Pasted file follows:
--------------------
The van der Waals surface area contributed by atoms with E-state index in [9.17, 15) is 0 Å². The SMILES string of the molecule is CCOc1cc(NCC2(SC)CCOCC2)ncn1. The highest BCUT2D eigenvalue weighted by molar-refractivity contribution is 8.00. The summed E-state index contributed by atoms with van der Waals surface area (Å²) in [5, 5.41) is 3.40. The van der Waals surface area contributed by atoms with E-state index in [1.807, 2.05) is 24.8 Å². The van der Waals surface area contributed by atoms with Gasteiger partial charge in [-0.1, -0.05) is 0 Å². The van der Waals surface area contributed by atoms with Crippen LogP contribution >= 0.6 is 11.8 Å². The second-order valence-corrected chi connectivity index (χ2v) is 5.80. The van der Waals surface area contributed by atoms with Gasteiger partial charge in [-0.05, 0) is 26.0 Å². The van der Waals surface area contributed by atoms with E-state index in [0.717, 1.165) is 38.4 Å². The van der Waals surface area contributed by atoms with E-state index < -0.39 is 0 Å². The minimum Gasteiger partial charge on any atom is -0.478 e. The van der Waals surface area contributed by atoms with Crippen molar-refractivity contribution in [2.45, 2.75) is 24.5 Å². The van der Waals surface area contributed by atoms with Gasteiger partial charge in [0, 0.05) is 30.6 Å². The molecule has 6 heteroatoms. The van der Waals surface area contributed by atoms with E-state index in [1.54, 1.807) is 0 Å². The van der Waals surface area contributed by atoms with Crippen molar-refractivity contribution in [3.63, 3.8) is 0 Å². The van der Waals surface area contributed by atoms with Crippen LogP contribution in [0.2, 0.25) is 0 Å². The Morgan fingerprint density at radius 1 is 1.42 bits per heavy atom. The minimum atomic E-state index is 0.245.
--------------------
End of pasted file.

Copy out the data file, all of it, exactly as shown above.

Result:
The van der Waals surface area contributed by atoms with E-state index in [9.17, 15) is 0 Å². The SMILES string of the molecule is CCOc1cc(NCC2(SC)CCOCC2)ncn1. The highest BCUT2D eigenvalue weighted by molar-refractivity contribution is 8.00. The summed E-state index contributed by atoms with van der Waals surface area (Å²) in [5, 5.41) is 3.40. The van der Waals surface area contributed by atoms with E-state index in [1.807, 2.05) is 24.8 Å². The van der Waals surface area contributed by atoms with Gasteiger partial charge in [-0.1, -0.05) is 0 Å². The van der Waals surface area contributed by atoms with Crippen LogP contribution >= 0.6 is 11.8 Å². The second-order valence-corrected chi connectivity index (χ2v) is 5.80. The van der Waals surface area contributed by atoms with Gasteiger partial charge in [-0.05, 0) is 26.0 Å². The van der Waals surface area contributed by atoms with E-state index in [0.717, 1.165) is 38.4 Å². The van der Waals surface area contributed by atoms with E-state index < -0.39 is 0 Å². The minimum Gasteiger partial charge on any atom is -0.478 e. The van der Waals surface area contributed by atoms with Crippen molar-refractivity contribution in [2.45, 2.75) is 24.5 Å². The van der Waals surface area contributed by atoms with Gasteiger partial charge in [0, 0.05) is 30.6 Å². The molecule has 6 heteroatoms. The van der Waals surface area contributed by atoms with E-state index in [1.54, 1.807) is 0 Å². The van der Waals surface area contributed by atoms with Crippen molar-refractivity contribution in [3.63, 3.8) is 0 Å². The van der Waals surface area contributed by atoms with Crippen LogP contribution in [0.2, 0.25) is 0 Å². The Morgan fingerprint density at radius 1 is 1.42 bits per heavy atom. The minimum atomic E-state index is 0.245.